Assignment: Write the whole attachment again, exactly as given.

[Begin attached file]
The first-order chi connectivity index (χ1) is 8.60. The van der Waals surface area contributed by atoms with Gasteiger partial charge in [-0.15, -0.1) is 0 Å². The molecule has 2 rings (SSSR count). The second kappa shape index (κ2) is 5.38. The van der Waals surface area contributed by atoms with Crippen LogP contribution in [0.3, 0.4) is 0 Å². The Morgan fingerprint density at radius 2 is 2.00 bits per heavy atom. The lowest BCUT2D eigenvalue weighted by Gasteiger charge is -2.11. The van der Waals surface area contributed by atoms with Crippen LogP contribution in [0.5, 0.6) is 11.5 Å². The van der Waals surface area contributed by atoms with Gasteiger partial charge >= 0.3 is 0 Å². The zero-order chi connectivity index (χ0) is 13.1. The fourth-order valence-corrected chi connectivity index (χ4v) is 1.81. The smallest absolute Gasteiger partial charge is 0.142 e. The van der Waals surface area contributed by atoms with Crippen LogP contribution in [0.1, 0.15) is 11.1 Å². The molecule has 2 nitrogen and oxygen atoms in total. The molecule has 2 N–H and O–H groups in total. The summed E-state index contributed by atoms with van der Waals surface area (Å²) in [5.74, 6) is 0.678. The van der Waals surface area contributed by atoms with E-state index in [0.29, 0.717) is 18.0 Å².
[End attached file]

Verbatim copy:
The first-order chi connectivity index (χ1) is 8.60. The van der Waals surface area contributed by atoms with Gasteiger partial charge in [-0.15, -0.1) is 0 Å². The molecule has 2 rings (SSSR count). The second kappa shape index (κ2) is 5.38. The van der Waals surface area contributed by atoms with Crippen LogP contribution in [0.3, 0.4) is 0 Å². The Morgan fingerprint density at radius 2 is 2.00 bits per heavy atom. The lowest BCUT2D eigenvalue weighted by Gasteiger charge is -2.11. The van der Waals surface area contributed by atoms with Crippen LogP contribution in [0.5, 0.6) is 11.5 Å². The van der Waals surface area contributed by atoms with Gasteiger partial charge >= 0.3 is 0 Å². The zero-order chi connectivity index (χ0) is 13.1. The fourth-order valence-corrected chi connectivity index (χ4v) is 1.81. The smallest absolute Gasteiger partial charge is 0.142 e. The van der Waals surface area contributed by atoms with Crippen LogP contribution in [0.1, 0.15) is 11.1 Å². The molecule has 2 nitrogen and oxygen atoms in total. The molecule has 2 N–H and O–H groups in total. The summed E-state index contributed by atoms with van der Waals surface area (Å²) in [5.74, 6) is 0.678. The van der Waals surface area contributed by atoms with E-state index in [0.29, 0.717) is 18.0 Å².